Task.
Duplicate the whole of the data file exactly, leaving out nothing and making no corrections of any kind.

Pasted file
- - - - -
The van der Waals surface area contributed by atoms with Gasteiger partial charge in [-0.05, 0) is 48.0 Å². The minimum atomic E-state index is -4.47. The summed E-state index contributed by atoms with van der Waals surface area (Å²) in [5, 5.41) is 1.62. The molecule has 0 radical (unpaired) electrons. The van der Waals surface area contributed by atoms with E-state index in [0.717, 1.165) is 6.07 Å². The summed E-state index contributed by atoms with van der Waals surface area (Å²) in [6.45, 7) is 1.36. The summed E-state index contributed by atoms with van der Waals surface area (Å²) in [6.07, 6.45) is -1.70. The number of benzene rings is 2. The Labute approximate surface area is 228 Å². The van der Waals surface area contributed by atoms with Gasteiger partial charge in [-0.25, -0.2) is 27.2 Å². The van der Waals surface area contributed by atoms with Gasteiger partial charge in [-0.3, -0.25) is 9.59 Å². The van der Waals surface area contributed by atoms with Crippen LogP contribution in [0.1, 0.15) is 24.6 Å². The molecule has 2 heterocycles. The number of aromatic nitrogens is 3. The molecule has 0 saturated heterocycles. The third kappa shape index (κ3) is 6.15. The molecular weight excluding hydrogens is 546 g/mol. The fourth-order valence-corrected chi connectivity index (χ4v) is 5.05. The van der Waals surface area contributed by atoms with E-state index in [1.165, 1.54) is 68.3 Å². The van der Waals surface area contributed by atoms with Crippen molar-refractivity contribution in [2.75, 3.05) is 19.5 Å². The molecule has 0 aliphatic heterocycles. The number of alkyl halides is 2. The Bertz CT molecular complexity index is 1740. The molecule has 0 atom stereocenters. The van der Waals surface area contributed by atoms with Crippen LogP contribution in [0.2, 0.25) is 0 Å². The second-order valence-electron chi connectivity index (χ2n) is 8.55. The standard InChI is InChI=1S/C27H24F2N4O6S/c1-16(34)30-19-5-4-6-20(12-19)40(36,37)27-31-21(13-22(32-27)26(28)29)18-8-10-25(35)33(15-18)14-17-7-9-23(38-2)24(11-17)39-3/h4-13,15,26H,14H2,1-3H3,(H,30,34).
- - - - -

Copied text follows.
The van der Waals surface area contributed by atoms with Gasteiger partial charge in [-0.05, 0) is 48.0 Å². The minimum atomic E-state index is -4.47. The summed E-state index contributed by atoms with van der Waals surface area (Å²) in [5, 5.41) is 1.62. The molecule has 0 radical (unpaired) electrons. The van der Waals surface area contributed by atoms with E-state index in [0.717, 1.165) is 6.07 Å². The summed E-state index contributed by atoms with van der Waals surface area (Å²) in [6.45, 7) is 1.36. The summed E-state index contributed by atoms with van der Waals surface area (Å²) in [6.07, 6.45) is -1.70. The number of benzene rings is 2. The Labute approximate surface area is 228 Å². The van der Waals surface area contributed by atoms with Gasteiger partial charge in [-0.25, -0.2) is 27.2 Å². The van der Waals surface area contributed by atoms with Gasteiger partial charge in [-0.3, -0.25) is 9.59 Å². The van der Waals surface area contributed by atoms with Crippen LogP contribution in [0.1, 0.15) is 24.6 Å². The molecule has 2 heterocycles. The number of aromatic nitrogens is 3. The molecule has 0 saturated heterocycles. The third kappa shape index (κ3) is 6.15. The molecular weight excluding hydrogens is 546 g/mol. The fourth-order valence-corrected chi connectivity index (χ4v) is 5.05. The van der Waals surface area contributed by atoms with E-state index in [1.165, 1.54) is 68.3 Å². The van der Waals surface area contributed by atoms with Crippen molar-refractivity contribution in [2.75, 3.05) is 19.5 Å². The molecule has 0 aliphatic heterocycles. The number of alkyl halides is 2. The Bertz CT molecular complexity index is 1740. The molecule has 0 atom stereocenters. The van der Waals surface area contributed by atoms with Crippen LogP contribution in [0.2, 0.25) is 0 Å². The second-order valence-electron chi connectivity index (χ2n) is 8.55. The standard InChI is InChI=1S/C27H24F2N4O6S/c1-16(34)30-19-5-4-6-20(12-19)40(36,37)27-31-21(13-22(32-27)26(28)29)18-8-10-25(35)33(15-18)14-17-7-9-23(38-2)24(11-17)39-3/h4-13,15,26H,14H2,1-3H3,(H,30,34).